What are your favorite books with pansexual and panromantic characters?

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12 Great Reads for Agender Pride Day

A graphic that reads "12 reads for Agender Day" over a background in the colors of the agender pride flag (black, gray, and pale green).
A graphic depicting 12 book covers over a background with stripes the color of the agender pride flag. The 12 books are: All Systems Red by Martha Wells; Aether Beyond the Binary A Duck Prints Press Anthology; The Heart-Break Bakery by A. R. Capetta; Fortune Favors Felines by R. L. Houck; A Psalm for the Wild-Built by Becky Chambers; RG Veda by CLAMP; The Left Hand of Darkness by Ursula K. Le Guin; Add Magic to Taste; Land of the Lustrous by Haruko Ichikawa; The Left Hand of Dog by Si Clarke; Love Me For Who I Am by Kata Konayama; and He Bears the Cape of Stars.

May 19th was Agender Pride day, and while we are a couple days behind on posting our rec list, we are no less proud to share these books with explicit or implied agender representation! Note that as very few books have explicit agender rep, we (as we always do) have allowed our rec list helpers to suggest books that served agender vibes as well, so if you read/have read some of these, you may feel differently about the gender representation in the books…and that’s okay! All readers bring and take away different things from their readings, and we support you, as we hope you’ll support us. These recs are from E. C. and several anonymous contributors. This list overlaps a little and adds some new titles to the eleven recs we had for Agender Pride Day last year!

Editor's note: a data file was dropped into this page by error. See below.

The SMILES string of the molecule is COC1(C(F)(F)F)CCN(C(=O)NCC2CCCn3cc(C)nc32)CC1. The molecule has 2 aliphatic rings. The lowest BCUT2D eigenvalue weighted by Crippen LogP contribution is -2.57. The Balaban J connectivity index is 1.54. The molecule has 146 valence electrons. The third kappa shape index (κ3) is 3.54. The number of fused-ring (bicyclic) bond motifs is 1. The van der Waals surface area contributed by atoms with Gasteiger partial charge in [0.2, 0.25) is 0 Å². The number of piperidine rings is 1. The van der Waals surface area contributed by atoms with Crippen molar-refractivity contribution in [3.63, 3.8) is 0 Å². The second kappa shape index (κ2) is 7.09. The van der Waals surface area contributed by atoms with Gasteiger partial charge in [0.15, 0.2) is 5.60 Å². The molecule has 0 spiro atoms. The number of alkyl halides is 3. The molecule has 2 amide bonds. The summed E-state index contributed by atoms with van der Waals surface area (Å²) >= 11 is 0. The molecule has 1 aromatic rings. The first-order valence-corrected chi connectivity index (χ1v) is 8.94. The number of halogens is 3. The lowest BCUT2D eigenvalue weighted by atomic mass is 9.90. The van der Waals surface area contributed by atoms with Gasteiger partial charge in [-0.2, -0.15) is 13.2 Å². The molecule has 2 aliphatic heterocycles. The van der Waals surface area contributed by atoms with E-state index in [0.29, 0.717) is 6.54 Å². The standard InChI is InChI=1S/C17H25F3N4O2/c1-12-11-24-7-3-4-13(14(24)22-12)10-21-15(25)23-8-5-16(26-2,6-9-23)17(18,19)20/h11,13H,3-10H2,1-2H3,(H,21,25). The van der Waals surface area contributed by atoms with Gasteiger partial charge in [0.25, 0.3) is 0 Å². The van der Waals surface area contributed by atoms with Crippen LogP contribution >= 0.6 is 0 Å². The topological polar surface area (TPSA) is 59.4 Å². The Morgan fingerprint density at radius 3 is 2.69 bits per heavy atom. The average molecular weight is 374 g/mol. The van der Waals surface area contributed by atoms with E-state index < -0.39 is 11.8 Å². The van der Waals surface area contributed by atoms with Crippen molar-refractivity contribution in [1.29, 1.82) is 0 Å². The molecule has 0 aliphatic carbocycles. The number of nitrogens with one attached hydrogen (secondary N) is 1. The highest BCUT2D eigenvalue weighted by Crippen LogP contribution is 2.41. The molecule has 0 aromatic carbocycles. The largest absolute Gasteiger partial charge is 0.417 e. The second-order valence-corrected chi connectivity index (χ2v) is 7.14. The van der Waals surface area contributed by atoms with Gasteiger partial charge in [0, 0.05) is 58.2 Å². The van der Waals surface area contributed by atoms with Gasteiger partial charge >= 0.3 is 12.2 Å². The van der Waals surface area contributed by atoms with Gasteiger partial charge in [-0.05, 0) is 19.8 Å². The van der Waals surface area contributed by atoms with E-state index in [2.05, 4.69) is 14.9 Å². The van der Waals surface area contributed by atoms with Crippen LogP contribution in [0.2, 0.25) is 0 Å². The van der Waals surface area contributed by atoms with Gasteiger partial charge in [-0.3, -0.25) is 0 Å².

All Systems Red (The Murderbot Diaries series) by Martha Wells (The Murderbot Diaries series) by Martha Wells

How Your Garden Grows by Nicola Kapron in the anthology Aether Beyond the Binary

The Heartbreak Bakery by A.R. Capetta

Fortune Favors Felines by R. L. Houck

A Psalm for the Wild-Built (Monk & Robot series) by Becky Chambers

RG Veda by Clamp

The Left Hand of Darkness by Ursula K. Le Guin

Breaking Bread by Beth Lumen in the anthology Add Magic to Taste

Land of the Lustrous by Haruko Ichikawa

The Left Hand of Dog (Starship Teapot series) by Si Clarke

Love Me for Who I Am by Kata Konayama

On Not Going to Parties by Stephen G. Krueger in the anthology He Bears the Cape of Stars

You can view this list as a shelf on Goodreads!

Looking to buy one of the above books? Set us as your bookshop.org affiliate and browse this and our other rec lists as shoppable lists!

We’d LOVE to read more books with agender representation – do you have any recommendations for us?